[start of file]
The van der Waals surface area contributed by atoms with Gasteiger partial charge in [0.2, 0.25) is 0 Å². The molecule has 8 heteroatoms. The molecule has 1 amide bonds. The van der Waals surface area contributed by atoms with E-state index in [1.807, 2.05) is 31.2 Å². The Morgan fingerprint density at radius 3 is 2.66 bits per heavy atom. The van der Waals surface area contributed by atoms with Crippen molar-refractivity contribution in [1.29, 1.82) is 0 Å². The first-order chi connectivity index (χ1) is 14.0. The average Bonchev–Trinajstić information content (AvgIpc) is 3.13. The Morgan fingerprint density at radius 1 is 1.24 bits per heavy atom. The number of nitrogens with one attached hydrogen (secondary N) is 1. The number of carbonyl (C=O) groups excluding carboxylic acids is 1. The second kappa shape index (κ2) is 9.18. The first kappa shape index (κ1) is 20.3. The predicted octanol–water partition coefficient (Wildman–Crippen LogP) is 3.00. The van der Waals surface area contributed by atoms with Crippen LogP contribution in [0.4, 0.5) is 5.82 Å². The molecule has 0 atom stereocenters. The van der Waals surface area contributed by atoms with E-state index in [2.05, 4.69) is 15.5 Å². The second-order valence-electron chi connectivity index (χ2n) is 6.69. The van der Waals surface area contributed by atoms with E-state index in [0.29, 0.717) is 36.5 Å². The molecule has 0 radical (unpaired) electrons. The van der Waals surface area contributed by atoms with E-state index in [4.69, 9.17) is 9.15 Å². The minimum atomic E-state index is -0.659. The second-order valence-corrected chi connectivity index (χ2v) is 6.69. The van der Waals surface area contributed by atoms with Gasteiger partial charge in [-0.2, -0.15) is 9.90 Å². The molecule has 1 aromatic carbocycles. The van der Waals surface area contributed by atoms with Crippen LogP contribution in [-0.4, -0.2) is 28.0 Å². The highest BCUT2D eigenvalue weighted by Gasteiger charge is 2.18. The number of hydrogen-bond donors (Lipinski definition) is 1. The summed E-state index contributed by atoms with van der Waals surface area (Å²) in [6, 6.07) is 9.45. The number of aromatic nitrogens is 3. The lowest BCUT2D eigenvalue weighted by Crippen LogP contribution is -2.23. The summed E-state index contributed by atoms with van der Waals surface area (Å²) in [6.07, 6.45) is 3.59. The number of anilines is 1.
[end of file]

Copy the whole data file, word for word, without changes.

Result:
The van der Waals surface area contributed by atoms with Gasteiger partial charge in [0.2, 0.25) is 0 Å². The molecule has 8 heteroatoms. The molecule has 1 amide bonds. The van der Waals surface area contributed by atoms with E-state index in [1.807, 2.05) is 31.2 Å². The Morgan fingerprint density at radius 3 is 2.66 bits per heavy atom. The van der Waals surface area contributed by atoms with Crippen molar-refractivity contribution in [1.29, 1.82) is 0 Å². The first-order chi connectivity index (χ1) is 14.0. The average Bonchev–Trinajstić information content (AvgIpc) is 3.13. The Morgan fingerprint density at radius 1 is 1.24 bits per heavy atom. The number of nitrogens with one attached hydrogen (secondary N) is 1. The number of carbonyl (C=O) groups excluding carboxylic acids is 1. The second kappa shape index (κ2) is 9.18. The first kappa shape index (κ1) is 20.3. The predicted octanol–water partition coefficient (Wildman–Crippen LogP) is 3.00. The van der Waals surface area contributed by atoms with Crippen LogP contribution in [0.4, 0.5) is 5.82 Å². The molecule has 0 atom stereocenters. The van der Waals surface area contributed by atoms with E-state index in [2.05, 4.69) is 15.5 Å². The second-order valence-electron chi connectivity index (χ2n) is 6.69. The van der Waals surface area contributed by atoms with E-state index in [0.29, 0.717) is 36.5 Å². The molecule has 0 radical (unpaired) electrons. The van der Waals surface area contributed by atoms with E-state index in [4.69, 9.17) is 9.15 Å². The minimum atomic E-state index is -0.659. The second-order valence-corrected chi connectivity index (χ2v) is 6.69. The van der Waals surface area contributed by atoms with Gasteiger partial charge in [-0.2, -0.15) is 9.90 Å². The molecule has 1 aromatic carbocycles. The van der Waals surface area contributed by atoms with Crippen LogP contribution in [-0.4, -0.2) is 28.0 Å². The highest BCUT2D eigenvalue weighted by Gasteiger charge is 2.18. The number of hydrogen-bond donors (Lipinski definition) is 1. The summed E-state index contributed by atoms with van der Waals surface area (Å²) in [6, 6.07) is 9.45. The number of aromatic nitrogens is 3. The lowest BCUT2D eigenvalue weighted by Crippen LogP contribution is -2.23. The summed E-state index contributed by atoms with van der Waals surface area (Å²) in [6.07, 6.45) is 3.59. The number of anilines is 1.